A new revolution formed, no muskets,  just the same desire for freedom. The first to fall were the insurance carriers who guided laws in the name of public health, while making millions. Next came the corrupt government. The movement could succeed, or they could die, but they had to try.

pictureitandwrite2copy-1

Submit a poem or short story of 100 words or less, inspired by a weekly photo in this fun, flash fiction group. You can read submissions or add your work HERE, or click on the little blue guy at the bottom. Writing tips, typo alerts and comments welcome, as long as they are respectful and helpful, not hateful.

Category: Writing

Words: 98

Rating: PG-13

copyright-el-appleby

 copyright el appleby

“Talk about brain-dead!” she shouted. 

Every week a small group of talented writers gathered together over a shared photo prompt, to write a story. Only this week, NOTHING! She gazed at the picture and thought about teen fads, twisted kids with sewing needles, serial killers who left odd clues and particle accelerators, but still she drew a blank! What was left? A circus train accident? Cloning, genetic mutation?

Flipping her computer the bird, she grabbed a beer, signed off and leaned into her lounge chair to watch the frogs around her pond.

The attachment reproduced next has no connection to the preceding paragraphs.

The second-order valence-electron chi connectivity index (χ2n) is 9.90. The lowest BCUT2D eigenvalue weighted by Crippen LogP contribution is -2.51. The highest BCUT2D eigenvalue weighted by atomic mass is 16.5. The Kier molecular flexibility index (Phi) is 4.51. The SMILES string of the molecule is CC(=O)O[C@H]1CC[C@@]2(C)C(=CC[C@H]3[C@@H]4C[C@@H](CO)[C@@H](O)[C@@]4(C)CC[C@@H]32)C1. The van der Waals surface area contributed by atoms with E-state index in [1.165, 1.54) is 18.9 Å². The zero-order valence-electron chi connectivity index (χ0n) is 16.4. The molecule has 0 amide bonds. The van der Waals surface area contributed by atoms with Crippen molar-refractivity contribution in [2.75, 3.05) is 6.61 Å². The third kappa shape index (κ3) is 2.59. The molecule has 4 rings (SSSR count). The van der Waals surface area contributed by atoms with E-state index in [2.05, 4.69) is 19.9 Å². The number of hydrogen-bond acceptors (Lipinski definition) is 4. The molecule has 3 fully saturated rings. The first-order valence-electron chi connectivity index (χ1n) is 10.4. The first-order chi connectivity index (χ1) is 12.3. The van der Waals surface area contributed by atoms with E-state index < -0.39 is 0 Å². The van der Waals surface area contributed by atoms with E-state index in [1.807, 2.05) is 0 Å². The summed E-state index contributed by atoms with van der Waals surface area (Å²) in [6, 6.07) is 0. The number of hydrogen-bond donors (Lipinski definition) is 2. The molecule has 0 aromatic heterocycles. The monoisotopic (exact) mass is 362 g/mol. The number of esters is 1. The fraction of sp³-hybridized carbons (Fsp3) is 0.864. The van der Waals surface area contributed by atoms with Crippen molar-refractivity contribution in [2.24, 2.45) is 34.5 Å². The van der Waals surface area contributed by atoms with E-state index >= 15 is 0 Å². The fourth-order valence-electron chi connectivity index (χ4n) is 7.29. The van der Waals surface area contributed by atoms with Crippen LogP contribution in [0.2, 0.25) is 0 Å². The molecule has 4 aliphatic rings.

“Maybe next week,” she muttered.



Submit a poem or short story of 100 words or less, inspired by a weekly photo in this fun, flash fiction group. You can read submissions or add your work HERE, or click on the little blue guy at the bottom. Writing tips, typo alerts and comments welcome, as long as they are respectful and helpful, not hateful.

Category: Macbre

Words: 99

Rating: PG-13

Janet Webb

Janet Webb

Hang dress outside, check. Light sage and light candles, check. Now the incantation that would create his perfect woman. With trembling hands, Stu opened the brittle paper from the ancient, mysterious woman and began to read.

He read faster and faster as a blue light filled his balcony. The dress moved, slowly at first then it filled like a balloon as a tuft of auburn hair sprung from the neck. Then came the scream.

“Damn, I should have hung the dress closer to the ground!” He growled, peering at the broken body below.